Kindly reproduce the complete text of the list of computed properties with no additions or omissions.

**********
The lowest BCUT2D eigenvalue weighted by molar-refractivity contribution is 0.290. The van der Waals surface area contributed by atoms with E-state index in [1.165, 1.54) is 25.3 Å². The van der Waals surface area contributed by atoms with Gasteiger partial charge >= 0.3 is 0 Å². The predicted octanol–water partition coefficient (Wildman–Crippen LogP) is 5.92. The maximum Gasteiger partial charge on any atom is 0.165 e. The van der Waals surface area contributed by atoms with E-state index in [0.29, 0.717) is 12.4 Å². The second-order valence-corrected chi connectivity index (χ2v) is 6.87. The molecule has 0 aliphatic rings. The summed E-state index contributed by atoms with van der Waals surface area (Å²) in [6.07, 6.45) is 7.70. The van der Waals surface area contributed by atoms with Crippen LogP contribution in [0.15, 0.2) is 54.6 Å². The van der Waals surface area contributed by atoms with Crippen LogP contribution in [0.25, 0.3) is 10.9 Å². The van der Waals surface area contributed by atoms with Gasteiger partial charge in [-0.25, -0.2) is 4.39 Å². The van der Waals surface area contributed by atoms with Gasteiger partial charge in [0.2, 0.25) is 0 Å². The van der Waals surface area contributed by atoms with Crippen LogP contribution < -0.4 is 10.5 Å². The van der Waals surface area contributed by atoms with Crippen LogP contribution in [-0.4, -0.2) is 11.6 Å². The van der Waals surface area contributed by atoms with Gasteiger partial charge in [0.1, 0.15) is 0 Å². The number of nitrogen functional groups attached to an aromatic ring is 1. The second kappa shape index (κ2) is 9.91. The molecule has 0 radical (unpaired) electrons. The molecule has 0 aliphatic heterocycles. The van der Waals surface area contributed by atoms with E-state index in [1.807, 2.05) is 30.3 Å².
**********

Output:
The lowest BCUT2D eigenvalue weighted by molar-refractivity contribution is 0.290. The van der Waals surface area contributed by atoms with E-state index in [1.165, 1.54) is 25.3 Å². The van der Waals surface area contributed by atoms with Gasteiger partial charge >= 0.3 is 0 Å². The predicted octanol–water partition coefficient (Wildman–Crippen LogP) is 5.92. The maximum Gasteiger partial charge on any atom is 0.165 e. The van der Waals surface area contributed by atoms with E-state index in [0.29, 0.717) is 12.4 Å². The second-order valence-corrected chi connectivity index (χ2v) is 6.87. The molecule has 0 aliphatic rings. The summed E-state index contributed by atoms with van der Waals surface area (Å²) in [6.07, 6.45) is 7.70. The van der Waals surface area contributed by atoms with Crippen LogP contribution in [0.15, 0.2) is 54.6 Å². The van der Waals surface area contributed by atoms with Crippen LogP contribution in [0.25, 0.3) is 10.9 Å². The van der Waals surface area contributed by atoms with Gasteiger partial charge in [-0.25, -0.2) is 4.39 Å². The van der Waals surface area contributed by atoms with Gasteiger partial charge in [0.2, 0.25) is 0 Å². The van der Waals surface area contributed by atoms with Crippen LogP contribution < -0.4 is 10.5 Å². The van der Waals surface area contributed by atoms with Crippen LogP contribution in [-0.4, -0.2) is 11.6 Å². The van der Waals surface area contributed by atoms with Gasteiger partial charge in [0.1, 0.15) is 0 Å². The number of nitrogen functional groups attached to an aromatic ring is 1. The second kappa shape index (κ2) is 9.91. The molecule has 0 radical (unpaired) electrons. The molecule has 0 aliphatic heterocycles. The van der Waals surface area contributed by atoms with E-state index in [1.807, 2.05) is 30.3 Å².